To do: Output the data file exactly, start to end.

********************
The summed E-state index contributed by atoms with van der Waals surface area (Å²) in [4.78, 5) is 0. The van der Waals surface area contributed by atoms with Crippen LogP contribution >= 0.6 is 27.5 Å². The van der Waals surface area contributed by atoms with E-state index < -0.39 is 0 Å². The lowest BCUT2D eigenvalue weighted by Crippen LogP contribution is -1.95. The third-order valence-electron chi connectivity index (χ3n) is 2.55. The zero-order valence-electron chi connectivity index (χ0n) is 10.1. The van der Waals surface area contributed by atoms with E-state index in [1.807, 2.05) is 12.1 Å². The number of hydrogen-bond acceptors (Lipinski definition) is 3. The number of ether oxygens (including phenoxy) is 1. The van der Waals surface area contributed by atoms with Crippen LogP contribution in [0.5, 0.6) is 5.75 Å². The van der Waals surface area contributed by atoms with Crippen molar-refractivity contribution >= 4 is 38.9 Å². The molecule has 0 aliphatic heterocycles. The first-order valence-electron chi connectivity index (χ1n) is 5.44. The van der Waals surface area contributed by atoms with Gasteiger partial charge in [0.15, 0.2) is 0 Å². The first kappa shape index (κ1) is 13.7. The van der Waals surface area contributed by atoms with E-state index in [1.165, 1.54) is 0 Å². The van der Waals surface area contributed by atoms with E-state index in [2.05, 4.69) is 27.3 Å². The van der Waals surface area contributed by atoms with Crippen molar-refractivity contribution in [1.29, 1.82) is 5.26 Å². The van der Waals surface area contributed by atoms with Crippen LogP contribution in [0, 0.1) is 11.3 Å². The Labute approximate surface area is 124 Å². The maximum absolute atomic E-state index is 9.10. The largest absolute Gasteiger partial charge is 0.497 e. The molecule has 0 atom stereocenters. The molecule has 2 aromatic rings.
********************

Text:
The summed E-state index contributed by atoms with van der Waals surface area (Å²) in [4.78, 5) is 0. The van der Waals surface area contributed by atoms with Crippen LogP contribution >= 0.6 is 27.5 Å². The van der Waals surface area contributed by atoms with E-state index < -0.39 is 0 Å². The lowest BCUT2D eigenvalue weighted by Crippen LogP contribution is -1.95. The third-order valence-electron chi connectivity index (χ3n) is 2.55. The zero-order valence-electron chi connectivity index (χ0n) is 10.1. The van der Waals surface area contributed by atoms with E-state index in [1.807, 2.05) is 12.1 Å². The number of hydrogen-bond acceptors (Lipinski definition) is 3. The number of ether oxygens (including phenoxy) is 1. The van der Waals surface area contributed by atoms with Crippen LogP contribution in [0.5, 0.6) is 5.75 Å². The van der Waals surface area contributed by atoms with Crippen molar-refractivity contribution >= 4 is 38.9 Å². The molecule has 0 aliphatic heterocycles. The first-order valence-electron chi connectivity index (χ1n) is 5.44. The van der Waals surface area contributed by atoms with Gasteiger partial charge in [0.15, 0.2) is 0 Å². The first kappa shape index (κ1) is 13.7. The van der Waals surface area contributed by atoms with E-state index in [1.165, 1.54) is 0 Å². The van der Waals surface area contributed by atoms with E-state index in [2.05, 4.69) is 27.3 Å². The van der Waals surface area contributed by atoms with Crippen molar-refractivity contribution in [1.29, 1.82) is 5.26 Å². The van der Waals surface area contributed by atoms with Crippen LogP contribution in [0, 0.1) is 11.3 Å². The Labute approximate surface area is 124 Å². The maximum absolute atomic E-state index is 9.10. The largest absolute Gasteiger partial charge is 0.497 e. The molecule has 0 atom stereocenters. The molecule has 2 aromatic rings.